Global mortality variations in patients with heart failure: results from the International Congestive Heart Failure (INTER-CHF) prospective cohort study

Dokainish, Hisham and Teo, Koon and Zhu, Jun and Roy, Ambuj and F AlHabib, Khalid and ElSayed, Ahmed and Palileo-Villaneuva, Lia and Lopez-Jaramillo, Patricio and Karaye, Kamilu and Yusoff, Khalid and Orlandini, Andres and Sliwa, Karen and Mondo, Charles and Lanas, Fernando and Prabhakaran, Dorairaj and Badr, Amr and Elmaghawry, Mohamed and Damasceno, Albertino and Tibazarwa, Kemi and Belley-Cote, Emilie and Balasubramanian,, Kumar and Islam, Shofiqul and H Yacoub, Magdi and D Huffman, Mark and Harkness, Karen and Grinvalds, Alex and McKelvie, Robert and I Bangdiwala, Shrikant and Yusuf, Salim (2017) Global mortality variations in patients with heart failure: results from the International Congestive Heart Failure (INTER-CHF) prospective cohort study. The Lancet Global Health, 5 (7). e665-e672. ISSN 0140-6736

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Abstract

Background Most data on mortality and prognostic factors in patients with heart failure come from North America and Europe, with little information from other regions. Here, in the International Congestive Heart Failure (INTERCHF) study, we aimed to measure mortality at 1 year in patients with heart failure in Africa, China, India, the Middle East, southeast Asia and South America; we also explored demographic, clinical, and socioeconomic variables associated with mortality. Methods We enrolled consecutive patients with heart failure (3695 [66%] clinic outpatients, 2105 [34%] hospital in patients) from 108 centres in six geographical regions. We recorded baseline demographic and clinical characteristics and followed up patients at 6 months and 1 year from enrolment to record symptoms, medications, and outcomes. Time to death was studied with Cox proportional hazards models adjusted for demographic and clinical variables, medications, socioeconomic variables, and region. We used the explained risk statistic to calculate the relative contribution of each level of adjustment to the risk of death. Findings We enrolled 5823 patients within 1 year (with 98% follow-up). Overall mortality was 16·5%: highest in Africa (34%) and India (23%), intermediate in southeast Asia (15%), and lowest in China (7%), South America (9%), and the Middle East (9%). Regional differences persisted after multivariable adjustment. Independent predictors of mortality included cardiac variables (New York Heart Association Functional Class III or IV, previous admission for heart failure, and valve disease) and non-cardiac variables (body-mass index, chronic kidney disease, and chronic obstructive pulmonary disease). 46% of mortality risk was explained by multivariable modelling with these variables; however, the remainder was unexplained. Interpretation Marked regional differences in mortality in patients with heart failure persisted after multivariable adjustment for cardiac and non-cardiac factors. Therefore, variations in mortality between regions could be the result of health-care infrastructure, quality and access, or environmental and genetic factors. Further studies in large, global cohorts are needed.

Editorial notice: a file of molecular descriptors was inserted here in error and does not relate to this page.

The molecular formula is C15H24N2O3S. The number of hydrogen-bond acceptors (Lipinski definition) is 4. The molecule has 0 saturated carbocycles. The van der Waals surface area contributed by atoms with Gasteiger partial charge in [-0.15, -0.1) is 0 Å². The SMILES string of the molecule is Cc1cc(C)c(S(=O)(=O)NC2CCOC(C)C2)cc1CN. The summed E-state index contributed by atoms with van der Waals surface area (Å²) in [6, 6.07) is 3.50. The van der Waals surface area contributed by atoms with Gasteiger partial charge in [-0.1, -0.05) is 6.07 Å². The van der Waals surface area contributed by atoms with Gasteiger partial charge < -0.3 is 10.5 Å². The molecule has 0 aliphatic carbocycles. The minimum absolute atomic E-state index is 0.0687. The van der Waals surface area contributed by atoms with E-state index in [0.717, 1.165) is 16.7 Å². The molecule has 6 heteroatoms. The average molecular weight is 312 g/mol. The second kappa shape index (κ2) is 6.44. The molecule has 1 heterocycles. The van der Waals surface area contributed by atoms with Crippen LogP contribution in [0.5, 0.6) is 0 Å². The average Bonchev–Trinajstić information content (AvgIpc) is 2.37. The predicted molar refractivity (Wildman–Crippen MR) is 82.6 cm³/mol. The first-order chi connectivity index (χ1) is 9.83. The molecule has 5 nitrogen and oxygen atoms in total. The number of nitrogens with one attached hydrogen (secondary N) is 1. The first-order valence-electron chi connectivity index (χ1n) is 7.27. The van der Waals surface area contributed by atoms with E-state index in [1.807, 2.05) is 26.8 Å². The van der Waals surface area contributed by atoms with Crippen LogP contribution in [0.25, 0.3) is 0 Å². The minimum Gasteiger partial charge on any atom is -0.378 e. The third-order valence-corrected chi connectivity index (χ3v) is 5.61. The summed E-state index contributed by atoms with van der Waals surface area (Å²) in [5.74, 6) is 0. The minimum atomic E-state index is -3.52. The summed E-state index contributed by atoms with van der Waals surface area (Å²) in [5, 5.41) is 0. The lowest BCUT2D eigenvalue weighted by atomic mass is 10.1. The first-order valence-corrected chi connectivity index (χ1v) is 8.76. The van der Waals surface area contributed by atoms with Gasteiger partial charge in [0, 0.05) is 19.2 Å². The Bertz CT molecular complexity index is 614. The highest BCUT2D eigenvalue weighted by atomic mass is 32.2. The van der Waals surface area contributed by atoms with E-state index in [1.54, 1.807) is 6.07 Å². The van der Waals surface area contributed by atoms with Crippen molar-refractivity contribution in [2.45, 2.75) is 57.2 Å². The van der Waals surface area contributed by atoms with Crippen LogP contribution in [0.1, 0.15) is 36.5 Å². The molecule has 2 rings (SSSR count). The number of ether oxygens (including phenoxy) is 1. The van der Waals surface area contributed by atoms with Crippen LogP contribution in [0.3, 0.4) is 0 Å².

Item Type: Article
Subjects: WA Public Health
Divisions: Faculty of Medicin
Depositing User: Touba Derakhshande
Date Deposited: 04 Sep 2017 04:51
Last Modified: 04 Sep 2017 04:51
URI: http://eprints.bpums.ac.ir/id/eprint/5785

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